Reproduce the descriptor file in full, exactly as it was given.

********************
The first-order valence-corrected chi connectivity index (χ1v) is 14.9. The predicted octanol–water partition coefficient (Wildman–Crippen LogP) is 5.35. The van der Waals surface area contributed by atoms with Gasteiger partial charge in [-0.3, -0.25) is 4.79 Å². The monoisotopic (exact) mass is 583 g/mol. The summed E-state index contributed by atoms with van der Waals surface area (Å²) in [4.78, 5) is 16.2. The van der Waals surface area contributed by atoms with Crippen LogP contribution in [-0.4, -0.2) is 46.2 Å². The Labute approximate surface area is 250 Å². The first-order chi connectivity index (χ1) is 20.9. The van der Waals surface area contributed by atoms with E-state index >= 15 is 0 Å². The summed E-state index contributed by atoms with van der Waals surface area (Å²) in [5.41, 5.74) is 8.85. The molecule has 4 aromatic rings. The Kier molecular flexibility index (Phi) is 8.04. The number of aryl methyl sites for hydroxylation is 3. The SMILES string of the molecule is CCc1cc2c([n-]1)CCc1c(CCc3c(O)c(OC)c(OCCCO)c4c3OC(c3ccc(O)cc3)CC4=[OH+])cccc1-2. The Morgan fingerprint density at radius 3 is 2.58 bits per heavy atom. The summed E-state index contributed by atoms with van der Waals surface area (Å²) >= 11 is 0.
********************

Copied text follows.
The first-order valence-corrected chi connectivity index (χ1v) is 14.9. The predicted octanol–water partition coefficient (Wildman–Crippen LogP) is 5.35. The van der Waals surface area contributed by atoms with Gasteiger partial charge in [-0.3, -0.25) is 4.79 Å². The monoisotopic (exact) mass is 583 g/mol. The summed E-state index contributed by atoms with van der Waals surface area (Å²) in [4.78, 5) is 16.2. The van der Waals surface area contributed by atoms with Crippen LogP contribution in [-0.4, -0.2) is 46.2 Å². The Labute approximate surface area is 250 Å². The first-order chi connectivity index (χ1) is 20.9. The van der Waals surface area contributed by atoms with E-state index >= 15 is 0 Å². The summed E-state index contributed by atoms with van der Waals surface area (Å²) in [5.41, 5.74) is 8.85. The molecule has 4 aromatic rings. The Kier molecular flexibility index (Phi) is 8.04. The number of aryl methyl sites for hydroxylation is 3. The SMILES string of the molecule is CCc1cc2c([n-]1)CCc1c(CCc3c(O)c(OC)c(OCCCO)c4c3OC(c3ccc(O)cc3)CC4=[OH+])cccc1-2. The Morgan fingerprint density at radius 3 is 2.58 bits per heavy atom. The summed E-state index contributed by atoms with van der Waals surface area (Å²) >= 11 is 0.